House Minority Leader Nancy Pelosi (D-Calif.) maintained Wednesday that an independent commission is the best way to investigate Russia's role in the 2016 election after the Justice Department announced a special counsel to oversee the FBI's probe.
Deputy Attorney General Rod Rosenstein announced the appointment of former FBI Director Robert Mueller to oversee the agency's investigation of how Russia tried to influence the election and any links with President Trump's campaign.
Pelosi and other Democrats praised the move as a sign that the investigation would be led by an independent actor.
But Pelosi said in a statement that a bipartisan commission would offer more assurance to the public of a truly independent investigation free from influence from the Trump administration.
While calling Mueller a “respected public servant of the highest integrity,” Pelosi said that “a special prosecutor is the first step, but it cannot be the last.”
“Director Mueller will still be in the chain of command under the Trump-appointed leadership of the Justice Department,” Pelosi said. “He cannot take the place of a truly independent, outside commission that is completely free from the Trump Administration’s meddling.”
Earlier Wednesday, House Democrats initiated a procedure to try to force a vote on legislation that would create an independent, bipartisan commission to investigate Russia’s role in the presidential election.
The procedure, known as a discharge petition, would require a majority of signatures and couldn’t come up for a vote until late July at the earliest under House rules.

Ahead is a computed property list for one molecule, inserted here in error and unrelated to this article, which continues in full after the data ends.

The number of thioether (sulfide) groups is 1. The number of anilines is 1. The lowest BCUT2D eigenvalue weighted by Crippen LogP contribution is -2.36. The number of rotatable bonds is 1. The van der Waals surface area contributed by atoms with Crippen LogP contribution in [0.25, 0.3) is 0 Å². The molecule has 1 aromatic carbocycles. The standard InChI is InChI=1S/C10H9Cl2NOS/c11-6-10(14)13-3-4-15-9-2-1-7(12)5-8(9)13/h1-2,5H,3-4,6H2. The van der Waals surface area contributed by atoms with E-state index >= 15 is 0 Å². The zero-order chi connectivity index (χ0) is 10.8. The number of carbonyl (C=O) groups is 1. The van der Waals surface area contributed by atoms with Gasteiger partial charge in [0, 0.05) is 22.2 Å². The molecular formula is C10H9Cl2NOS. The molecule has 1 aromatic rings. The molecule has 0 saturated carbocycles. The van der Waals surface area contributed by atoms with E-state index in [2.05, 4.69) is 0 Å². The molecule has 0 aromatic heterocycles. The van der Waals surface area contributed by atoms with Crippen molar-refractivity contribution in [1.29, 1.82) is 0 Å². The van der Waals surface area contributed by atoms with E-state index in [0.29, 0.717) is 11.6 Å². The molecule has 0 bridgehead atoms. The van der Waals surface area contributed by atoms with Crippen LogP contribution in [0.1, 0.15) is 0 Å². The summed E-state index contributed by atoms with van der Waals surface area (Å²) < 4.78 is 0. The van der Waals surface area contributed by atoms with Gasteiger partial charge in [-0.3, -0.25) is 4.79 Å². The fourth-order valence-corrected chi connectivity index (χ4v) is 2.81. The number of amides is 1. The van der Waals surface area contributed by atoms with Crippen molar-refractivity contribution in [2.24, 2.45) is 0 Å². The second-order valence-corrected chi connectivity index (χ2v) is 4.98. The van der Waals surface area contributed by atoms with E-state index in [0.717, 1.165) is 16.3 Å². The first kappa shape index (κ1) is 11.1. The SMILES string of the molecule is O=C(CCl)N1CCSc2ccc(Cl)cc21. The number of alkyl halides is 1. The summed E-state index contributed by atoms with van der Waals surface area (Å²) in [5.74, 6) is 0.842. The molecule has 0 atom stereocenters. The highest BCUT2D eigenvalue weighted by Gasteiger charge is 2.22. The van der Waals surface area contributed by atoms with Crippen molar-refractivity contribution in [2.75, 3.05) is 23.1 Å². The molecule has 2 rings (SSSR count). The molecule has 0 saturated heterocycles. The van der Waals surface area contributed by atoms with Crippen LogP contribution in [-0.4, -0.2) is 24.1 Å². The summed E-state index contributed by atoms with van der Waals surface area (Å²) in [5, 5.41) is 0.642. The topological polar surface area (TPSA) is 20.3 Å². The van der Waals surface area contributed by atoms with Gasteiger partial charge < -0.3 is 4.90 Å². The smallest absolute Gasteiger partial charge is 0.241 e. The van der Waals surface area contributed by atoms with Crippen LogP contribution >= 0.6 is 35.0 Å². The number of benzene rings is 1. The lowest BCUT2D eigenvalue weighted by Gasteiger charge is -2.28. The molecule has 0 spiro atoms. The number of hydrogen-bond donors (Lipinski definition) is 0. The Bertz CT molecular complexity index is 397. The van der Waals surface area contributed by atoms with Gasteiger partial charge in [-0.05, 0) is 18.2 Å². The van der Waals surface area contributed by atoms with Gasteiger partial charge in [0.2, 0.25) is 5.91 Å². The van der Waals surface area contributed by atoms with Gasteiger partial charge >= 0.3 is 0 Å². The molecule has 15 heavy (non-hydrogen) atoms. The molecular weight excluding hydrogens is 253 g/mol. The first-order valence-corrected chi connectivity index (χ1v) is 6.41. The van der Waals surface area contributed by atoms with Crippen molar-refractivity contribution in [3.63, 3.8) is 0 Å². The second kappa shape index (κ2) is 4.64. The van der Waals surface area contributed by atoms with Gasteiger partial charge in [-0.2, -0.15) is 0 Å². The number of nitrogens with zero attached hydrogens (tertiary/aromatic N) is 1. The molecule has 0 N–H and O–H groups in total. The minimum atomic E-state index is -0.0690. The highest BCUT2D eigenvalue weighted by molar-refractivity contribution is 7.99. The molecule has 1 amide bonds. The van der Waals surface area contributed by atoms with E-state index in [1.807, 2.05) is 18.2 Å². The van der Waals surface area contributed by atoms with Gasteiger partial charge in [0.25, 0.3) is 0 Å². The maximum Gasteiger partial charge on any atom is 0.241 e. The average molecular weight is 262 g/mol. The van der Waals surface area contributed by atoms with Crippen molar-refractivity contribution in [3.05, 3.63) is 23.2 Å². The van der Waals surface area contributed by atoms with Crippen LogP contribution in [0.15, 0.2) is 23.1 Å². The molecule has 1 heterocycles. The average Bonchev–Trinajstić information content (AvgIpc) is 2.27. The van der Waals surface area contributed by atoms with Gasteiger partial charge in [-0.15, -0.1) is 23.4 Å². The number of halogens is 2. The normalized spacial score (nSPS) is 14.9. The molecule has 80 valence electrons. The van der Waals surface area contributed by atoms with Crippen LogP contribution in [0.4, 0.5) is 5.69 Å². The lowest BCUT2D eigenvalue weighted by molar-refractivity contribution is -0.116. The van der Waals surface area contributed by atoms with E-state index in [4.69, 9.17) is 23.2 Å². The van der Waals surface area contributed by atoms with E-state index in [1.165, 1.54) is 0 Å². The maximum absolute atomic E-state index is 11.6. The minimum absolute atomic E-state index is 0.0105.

At least 24 Republicans would have to cross party lines and endorse the discharge petition with all Democrats in order to move it forward.
So far only one Republican, Rep. Walter Jones (N.C.), has signed the discharge petition. Jones and Rep. Justin AmashJustin AmashDemocrats defend Afghan withdrawal amid Taliban advance Vietnam shadow hangs over Biden decision on Afghanistan Kamala Harris and our shameless politics MORE (R-Mich.) had both co-sponsored the original underlying bill.
A handful of Republicans, like Reps. Adam Kinzinger (Ill.) and Mike Simpson (Idaho), had come out in favor earlier Wednesday of either appointing a special prosecutor or establishing an independent commission. They began endorsing the ideas in the aftermath of a New York Times report Tuesday night that Trump had pressured ousted FBI Director James Comey to stop investigating former national security adviser Michael Flynn's ties to Russia.
Comey documented the interactions in a memo, according to the Times, and has been asked to testify before the Senate Intelligence and House Oversight committees.